Creative Intimacy

You ever wonder about who Albert Einstein hung out with?

Albert Einstein’s mind was the first to grasp the theory of relativity. William Shakespeare penned the timeless drama of Romeo and Juliet. Pablo Picasso’s brilliance brought cubism to the masses. Royal Robbins’ adventurous spirit drove him to the first ascent of the Regular Northwest Face of Half Dome.

image via Wikipedia (Pablo Picasso and scene painters sitting on the front cloth for Léonide Massine’s ballet Parade, staged by Sergei Diaghilev’s Ballets Russes at the Théâtre du Châtelet, Paris, 1917)

These geniuses of their time are all credited with amazing accomplishments. But did they accomplish these things solely because of their own brilliance or were there others that deserve some of the shine credited to these stars? An article in the New York Times dove into the myth of the ‘lone genius’.

We’ve all seen it.

image via Wikipedia (Tom Frost, Royal Robbins, Chuck Pratt, Yvon Chouinard at the completion of the first ascent of the North America Wall on El Capitan.)

At one point in time we have all probably revered those figures from the past who discovered a law of physics, wrote a timeless song, created a masterpiece of art, or (in my old circles) established a classic climb. Often times these creations and discoveries are attributed to someone of genius who was probably known for their solitude and is still widely pictured in that same light. Yet the Times article brings to light the partners, confidants, and even rivals that helped these men push their generations into the future.

Birds of a feather flock together right?

image via Wikipedia (Also known as “Shakespeare and His Friends at the Mermaid Tavern”. The painting depicts (from left in back) Joshua Sylvester, John Selden, Francis Beaumont, (seated at table from left) William Camden, Thomas Sackville, John Fletcher, Sir Francis Bacon, Ben Jonson, John Donne, Samuel Daniel, Shakespeare, Sir Walter Raleigh, the Earl of Southampton, Sir Robert Cotton, and Thomas Dekker.)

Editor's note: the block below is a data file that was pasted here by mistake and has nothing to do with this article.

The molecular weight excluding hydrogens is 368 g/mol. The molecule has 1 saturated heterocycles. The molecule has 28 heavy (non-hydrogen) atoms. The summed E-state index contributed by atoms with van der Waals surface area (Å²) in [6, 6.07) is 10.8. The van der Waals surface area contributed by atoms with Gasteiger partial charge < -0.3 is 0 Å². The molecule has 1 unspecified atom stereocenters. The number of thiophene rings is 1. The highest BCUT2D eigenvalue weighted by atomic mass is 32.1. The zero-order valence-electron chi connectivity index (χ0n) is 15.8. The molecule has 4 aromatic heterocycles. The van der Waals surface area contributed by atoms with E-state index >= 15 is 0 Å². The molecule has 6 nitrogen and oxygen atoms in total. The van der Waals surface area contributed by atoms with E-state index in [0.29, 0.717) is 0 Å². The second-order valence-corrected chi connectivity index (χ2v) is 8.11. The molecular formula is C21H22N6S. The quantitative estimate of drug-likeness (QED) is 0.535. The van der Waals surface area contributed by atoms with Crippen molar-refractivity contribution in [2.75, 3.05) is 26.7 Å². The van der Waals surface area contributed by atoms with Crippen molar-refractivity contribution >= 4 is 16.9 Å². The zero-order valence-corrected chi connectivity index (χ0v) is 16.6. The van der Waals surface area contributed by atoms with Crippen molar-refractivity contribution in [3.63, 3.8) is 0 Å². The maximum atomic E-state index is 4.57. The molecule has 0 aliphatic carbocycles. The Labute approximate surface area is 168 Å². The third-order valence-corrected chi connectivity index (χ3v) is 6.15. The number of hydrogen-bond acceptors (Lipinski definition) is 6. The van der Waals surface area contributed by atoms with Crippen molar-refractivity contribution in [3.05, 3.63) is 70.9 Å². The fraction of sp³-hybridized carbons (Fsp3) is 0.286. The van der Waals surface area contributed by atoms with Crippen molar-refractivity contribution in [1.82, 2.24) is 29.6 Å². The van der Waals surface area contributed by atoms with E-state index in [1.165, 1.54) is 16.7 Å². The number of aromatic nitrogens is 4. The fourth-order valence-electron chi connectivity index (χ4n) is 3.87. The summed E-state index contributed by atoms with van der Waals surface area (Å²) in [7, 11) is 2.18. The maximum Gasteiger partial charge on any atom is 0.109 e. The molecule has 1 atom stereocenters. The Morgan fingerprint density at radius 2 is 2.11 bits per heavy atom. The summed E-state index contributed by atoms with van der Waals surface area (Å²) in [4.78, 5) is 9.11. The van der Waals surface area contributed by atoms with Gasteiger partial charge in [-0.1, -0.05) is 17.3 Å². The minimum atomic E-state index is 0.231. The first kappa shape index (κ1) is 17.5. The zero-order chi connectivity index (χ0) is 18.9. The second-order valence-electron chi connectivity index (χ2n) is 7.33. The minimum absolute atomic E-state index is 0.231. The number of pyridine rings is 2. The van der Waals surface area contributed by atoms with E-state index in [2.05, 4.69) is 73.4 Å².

If you steer away from the cultural icons and spend a little time learning about those around them, we can find some interesting characters that also theorized, painted, wrote, or climbed along side these pioneers.

Highly recommend reading the Times article. It brings a new perspective on the team work and community that genius can require.

This was first posted over on Medium. If you like these longer form posts, you can get early access to them by becoming a Patron for $1 a month.

Author: Scott

The mountains are calling, let me grab a jacket and my kids.

2 thoughts on “Creative Intimacy”

Leave a Reply

Fill in your details below or click an icon to log in:

WordPress.com Logo

You are commenting using your WordPress.com account. Log Out /  Change )

Google photo

You are commenting using your Google account. Log Out /  Change )

Twitter picture

You are commenting using your Twitter account. Log Out /  Change )

Facebook photo

You are commenting using your Facebook account. Log Out /  Change )

Connecting to %s